Considering Legal Action Michael Brown on 06 Mar 2015 12:51 pm
Internet message boards about legal issues can be helpful for (1) general educational information; (2) looking for attorneys who seem to know what they’re talking about, so you can contact one; and (3) familiarizing yourself with issues that you could raise with an attorney when discussing potential legal rights. But message boards are usually terrible places to get ADVICE to ACT upon.
One common example of terrible message-board “advice”: the adviser who reads your question and replies you should “Go file a legal complaint with [name of govt. agency, etc.].” Often, such advice comes from non-attorneys. Sometimes, even attorneys will make this horrific and flip message-board statement to “Go file a complaint…”: when an attorney does this, it’s almost always someone who doesn’t practice in the area of law they are talking about.
Filing a legal complaint is not something to be taken lightly, or to be cavalierly considered after a few minutes of electronic message-boarding. A legal complaint typically involves a long process, taking months or (often) years, with complex series of potential developments, pros and cons, costs, risks, etc.
Did the message-board person telling you to file a complaint discuss with you any SPECIFIC BENEFITS or RISKS to you for YOUR particular situation? Probably not. If you don’t know specifically what you could gain versus what you could risk, how can you make an informed decision to file a legal complaint?
Is the person telling you to file a complaint going to PAY for the complaint process or represent you on CONTINGENCY (where they will assume financial risk)? Will they ACCOMPANY you throughout that process? HELP you throughout that process? If the answer is no to any of these questions, you should take their recommendation with more than a grain of salt. It takes them ten seconds to type a statement that you should file a complaint. It may take you years to complete the process they typed about.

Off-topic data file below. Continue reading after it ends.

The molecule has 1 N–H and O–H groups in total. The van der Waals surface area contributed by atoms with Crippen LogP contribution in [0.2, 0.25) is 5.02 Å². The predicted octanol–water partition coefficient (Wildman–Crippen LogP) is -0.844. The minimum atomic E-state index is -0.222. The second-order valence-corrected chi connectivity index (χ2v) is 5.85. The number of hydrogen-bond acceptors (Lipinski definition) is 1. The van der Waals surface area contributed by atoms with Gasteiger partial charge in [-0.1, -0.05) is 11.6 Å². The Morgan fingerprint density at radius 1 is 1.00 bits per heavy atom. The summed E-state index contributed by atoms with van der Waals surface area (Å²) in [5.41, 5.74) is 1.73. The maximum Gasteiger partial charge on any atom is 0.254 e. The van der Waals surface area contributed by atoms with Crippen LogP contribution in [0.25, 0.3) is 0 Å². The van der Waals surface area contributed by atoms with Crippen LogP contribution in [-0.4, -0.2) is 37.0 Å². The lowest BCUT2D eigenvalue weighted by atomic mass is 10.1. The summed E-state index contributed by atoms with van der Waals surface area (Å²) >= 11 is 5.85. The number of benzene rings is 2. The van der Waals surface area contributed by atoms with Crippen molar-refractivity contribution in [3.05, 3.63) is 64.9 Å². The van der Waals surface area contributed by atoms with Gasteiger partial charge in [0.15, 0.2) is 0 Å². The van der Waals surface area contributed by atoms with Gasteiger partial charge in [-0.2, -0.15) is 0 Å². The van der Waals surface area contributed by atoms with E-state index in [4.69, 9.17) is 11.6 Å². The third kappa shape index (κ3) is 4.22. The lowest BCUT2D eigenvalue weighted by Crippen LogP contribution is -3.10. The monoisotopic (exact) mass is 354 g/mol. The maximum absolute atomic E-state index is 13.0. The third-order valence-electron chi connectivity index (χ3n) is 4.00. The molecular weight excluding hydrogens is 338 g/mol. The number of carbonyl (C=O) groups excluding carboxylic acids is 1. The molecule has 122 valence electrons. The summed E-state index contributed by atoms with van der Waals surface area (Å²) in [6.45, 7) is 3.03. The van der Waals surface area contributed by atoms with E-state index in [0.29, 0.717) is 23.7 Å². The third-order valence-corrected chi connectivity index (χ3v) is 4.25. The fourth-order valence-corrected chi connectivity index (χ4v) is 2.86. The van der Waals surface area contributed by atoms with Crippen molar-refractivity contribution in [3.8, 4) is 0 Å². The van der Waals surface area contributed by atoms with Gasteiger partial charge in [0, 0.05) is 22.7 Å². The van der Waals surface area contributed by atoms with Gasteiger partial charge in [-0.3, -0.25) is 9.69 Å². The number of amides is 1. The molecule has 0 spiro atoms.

If you are considering taking legal action, then beforehand you should consult in detail with an attorney who is experienced in that subject matter. Typically, a lengthy phone or in-person consultation (i.e. far more information than message-posting can convey) is needed to simply evaluate whether a potential legal claim exists. If potentially-viable legal rights exist, then more discussion is needed about the actions or legal processes that could be undertaken. Also, discussion is needed about the potential pros and cons, what parts of the process (if any) could be managed without an attorney, or if an attorney is involved, whether an affordable or contingency arrangement is possible.
Long story short, if you follow advice from a message board, you may be assuming big risks. Legal actions can be extremely effective for some people. But I can’t say I ever heard of a legal success story that began with a message-board adviser recommending a complaint and leaving the complainant alone in the wild.